Some examples include repeated responses to the same people who have overdosed on opioids, giving Narcan regularly to the same patients who we term “frequent flyers,” working at an ER where the same patients return time and again because of opioid-induced emergencies, and getting screamed at by a patient demanding Dilaudid or morphine.
All of these scenarios are probably pretty familiar to most healthcare workers.
The origins and consequences of the opioid crisis
In the 1990s, pharmaceutical companies convinced the medical community that there would be no adverse reactions if they prescribed opioids for chronic pain, says the National Institute on Drug Abuse. The pharmaceutical industry argued patients would not become addicted to prescription opioid pain relievers and the medical community bought into it. Providers freely handed out prescriptions, and thus began the epidemic that has since gripped the U.S.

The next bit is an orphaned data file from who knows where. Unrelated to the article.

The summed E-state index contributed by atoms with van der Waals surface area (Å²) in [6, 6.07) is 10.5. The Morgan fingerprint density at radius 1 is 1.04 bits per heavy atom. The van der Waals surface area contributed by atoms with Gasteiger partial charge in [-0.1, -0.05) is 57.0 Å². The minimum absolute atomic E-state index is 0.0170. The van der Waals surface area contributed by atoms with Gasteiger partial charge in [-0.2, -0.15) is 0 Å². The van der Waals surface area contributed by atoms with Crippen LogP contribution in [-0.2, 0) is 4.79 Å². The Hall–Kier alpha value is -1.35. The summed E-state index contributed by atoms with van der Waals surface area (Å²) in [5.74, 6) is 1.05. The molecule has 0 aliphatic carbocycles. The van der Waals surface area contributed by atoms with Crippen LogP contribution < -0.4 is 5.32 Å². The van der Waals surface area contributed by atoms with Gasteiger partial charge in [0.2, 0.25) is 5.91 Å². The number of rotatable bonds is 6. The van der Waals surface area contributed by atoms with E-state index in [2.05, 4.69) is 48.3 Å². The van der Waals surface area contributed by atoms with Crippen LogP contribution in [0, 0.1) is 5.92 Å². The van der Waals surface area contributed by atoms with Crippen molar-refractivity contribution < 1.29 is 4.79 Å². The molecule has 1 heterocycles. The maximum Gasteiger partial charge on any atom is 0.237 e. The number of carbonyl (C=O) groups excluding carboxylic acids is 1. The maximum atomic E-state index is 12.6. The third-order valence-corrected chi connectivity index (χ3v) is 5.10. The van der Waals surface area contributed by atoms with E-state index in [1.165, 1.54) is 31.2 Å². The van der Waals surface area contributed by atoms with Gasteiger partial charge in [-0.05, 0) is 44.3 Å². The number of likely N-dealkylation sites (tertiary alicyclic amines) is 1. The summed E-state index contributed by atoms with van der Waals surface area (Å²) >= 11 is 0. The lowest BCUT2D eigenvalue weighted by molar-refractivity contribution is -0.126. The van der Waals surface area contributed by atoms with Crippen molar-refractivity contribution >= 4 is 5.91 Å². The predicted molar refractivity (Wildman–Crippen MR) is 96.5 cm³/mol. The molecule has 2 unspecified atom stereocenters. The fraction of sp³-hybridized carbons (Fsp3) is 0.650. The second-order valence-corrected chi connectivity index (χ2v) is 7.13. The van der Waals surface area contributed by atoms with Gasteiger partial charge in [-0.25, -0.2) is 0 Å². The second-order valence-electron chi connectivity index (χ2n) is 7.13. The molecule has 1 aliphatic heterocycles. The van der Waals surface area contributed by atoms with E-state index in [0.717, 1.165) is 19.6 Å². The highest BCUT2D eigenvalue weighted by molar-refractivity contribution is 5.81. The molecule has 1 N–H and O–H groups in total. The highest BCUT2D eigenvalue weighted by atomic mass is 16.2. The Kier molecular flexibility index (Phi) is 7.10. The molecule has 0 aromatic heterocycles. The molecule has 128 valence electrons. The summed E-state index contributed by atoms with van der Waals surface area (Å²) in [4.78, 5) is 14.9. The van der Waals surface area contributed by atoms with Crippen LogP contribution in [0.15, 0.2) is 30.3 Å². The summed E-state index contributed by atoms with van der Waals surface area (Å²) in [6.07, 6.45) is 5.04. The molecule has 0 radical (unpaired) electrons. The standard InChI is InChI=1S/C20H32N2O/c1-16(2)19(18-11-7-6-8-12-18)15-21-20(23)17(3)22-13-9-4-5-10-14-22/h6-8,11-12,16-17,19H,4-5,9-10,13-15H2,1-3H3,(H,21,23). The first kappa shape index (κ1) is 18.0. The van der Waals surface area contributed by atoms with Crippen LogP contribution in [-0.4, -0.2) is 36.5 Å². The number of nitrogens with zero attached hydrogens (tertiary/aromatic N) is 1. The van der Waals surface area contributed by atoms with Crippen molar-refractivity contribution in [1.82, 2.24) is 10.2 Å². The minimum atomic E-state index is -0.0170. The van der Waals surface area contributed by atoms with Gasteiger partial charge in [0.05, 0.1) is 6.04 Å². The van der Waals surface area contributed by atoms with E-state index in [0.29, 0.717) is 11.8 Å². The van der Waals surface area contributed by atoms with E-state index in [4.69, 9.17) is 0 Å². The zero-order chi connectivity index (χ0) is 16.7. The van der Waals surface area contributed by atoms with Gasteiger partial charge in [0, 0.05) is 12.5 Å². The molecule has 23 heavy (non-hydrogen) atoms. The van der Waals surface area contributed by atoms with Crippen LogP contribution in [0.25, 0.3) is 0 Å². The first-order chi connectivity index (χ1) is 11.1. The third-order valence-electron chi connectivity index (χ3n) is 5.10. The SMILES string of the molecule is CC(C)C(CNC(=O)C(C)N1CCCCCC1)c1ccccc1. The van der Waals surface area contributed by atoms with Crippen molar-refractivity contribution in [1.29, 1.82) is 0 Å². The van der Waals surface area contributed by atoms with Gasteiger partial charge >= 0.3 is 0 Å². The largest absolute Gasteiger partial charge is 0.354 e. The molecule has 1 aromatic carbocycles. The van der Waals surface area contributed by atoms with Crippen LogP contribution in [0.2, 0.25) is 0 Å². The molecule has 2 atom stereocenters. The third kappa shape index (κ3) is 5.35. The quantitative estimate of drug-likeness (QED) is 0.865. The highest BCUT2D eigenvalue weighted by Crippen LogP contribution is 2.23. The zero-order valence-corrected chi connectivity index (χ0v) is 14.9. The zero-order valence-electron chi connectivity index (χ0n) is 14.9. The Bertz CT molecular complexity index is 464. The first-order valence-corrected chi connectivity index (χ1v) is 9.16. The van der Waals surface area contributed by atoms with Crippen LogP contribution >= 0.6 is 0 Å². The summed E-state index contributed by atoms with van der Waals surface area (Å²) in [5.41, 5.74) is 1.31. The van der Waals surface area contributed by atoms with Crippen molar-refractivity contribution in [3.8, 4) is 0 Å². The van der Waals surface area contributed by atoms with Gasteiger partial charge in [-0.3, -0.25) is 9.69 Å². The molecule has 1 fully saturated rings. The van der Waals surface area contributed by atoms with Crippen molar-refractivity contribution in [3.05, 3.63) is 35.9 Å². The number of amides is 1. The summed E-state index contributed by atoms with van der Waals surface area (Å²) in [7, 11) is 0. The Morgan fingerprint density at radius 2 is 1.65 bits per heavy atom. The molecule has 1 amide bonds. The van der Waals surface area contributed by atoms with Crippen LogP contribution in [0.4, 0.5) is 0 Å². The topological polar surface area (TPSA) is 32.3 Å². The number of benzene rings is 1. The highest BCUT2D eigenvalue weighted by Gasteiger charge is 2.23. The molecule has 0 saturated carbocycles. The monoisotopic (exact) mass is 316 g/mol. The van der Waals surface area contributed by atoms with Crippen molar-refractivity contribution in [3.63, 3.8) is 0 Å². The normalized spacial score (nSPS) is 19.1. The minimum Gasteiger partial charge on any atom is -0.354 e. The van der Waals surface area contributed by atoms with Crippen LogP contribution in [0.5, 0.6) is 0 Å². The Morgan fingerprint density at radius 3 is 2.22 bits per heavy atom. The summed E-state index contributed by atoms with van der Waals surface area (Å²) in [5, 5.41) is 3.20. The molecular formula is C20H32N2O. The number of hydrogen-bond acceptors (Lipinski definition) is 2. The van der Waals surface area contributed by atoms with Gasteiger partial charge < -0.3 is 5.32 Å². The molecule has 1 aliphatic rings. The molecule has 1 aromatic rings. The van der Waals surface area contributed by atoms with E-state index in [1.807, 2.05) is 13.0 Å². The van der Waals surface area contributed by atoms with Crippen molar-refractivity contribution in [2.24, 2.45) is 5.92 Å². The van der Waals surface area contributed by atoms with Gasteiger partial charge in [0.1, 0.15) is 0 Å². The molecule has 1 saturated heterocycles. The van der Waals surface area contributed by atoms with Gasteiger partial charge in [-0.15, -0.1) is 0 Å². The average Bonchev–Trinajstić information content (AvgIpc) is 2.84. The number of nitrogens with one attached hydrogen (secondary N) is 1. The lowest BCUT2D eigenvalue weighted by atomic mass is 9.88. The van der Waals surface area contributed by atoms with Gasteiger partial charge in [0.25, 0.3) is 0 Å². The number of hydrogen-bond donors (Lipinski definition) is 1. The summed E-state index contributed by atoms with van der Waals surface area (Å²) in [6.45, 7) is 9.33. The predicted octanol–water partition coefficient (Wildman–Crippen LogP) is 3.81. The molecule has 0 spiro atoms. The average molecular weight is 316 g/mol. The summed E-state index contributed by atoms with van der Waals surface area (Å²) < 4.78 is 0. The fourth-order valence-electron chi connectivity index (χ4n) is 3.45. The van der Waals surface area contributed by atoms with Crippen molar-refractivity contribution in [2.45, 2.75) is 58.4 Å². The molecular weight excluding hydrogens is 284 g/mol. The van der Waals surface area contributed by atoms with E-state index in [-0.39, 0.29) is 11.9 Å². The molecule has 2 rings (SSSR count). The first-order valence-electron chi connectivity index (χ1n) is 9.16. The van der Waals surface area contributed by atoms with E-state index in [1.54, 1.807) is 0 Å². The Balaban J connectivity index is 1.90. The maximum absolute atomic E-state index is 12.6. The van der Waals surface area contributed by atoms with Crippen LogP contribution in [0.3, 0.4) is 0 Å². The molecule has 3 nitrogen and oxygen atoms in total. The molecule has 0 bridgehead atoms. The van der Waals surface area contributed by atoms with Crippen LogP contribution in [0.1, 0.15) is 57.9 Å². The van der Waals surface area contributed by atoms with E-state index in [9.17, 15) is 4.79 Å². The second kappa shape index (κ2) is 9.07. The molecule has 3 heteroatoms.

As more people became addicted to a substance that doctors once deemed “safe,” the methods used to dispense these medications came under question.
Unfortunately, by the time we’d made this realization, we were already a nation knee-deep in addiction. At the mercy of a broken system, these patients, fueled by a newfound addiction, often began shopping around for physicians willing to give them opioids. Pill mills popped up and doctors lacking scruples continued to weave this web of addiction.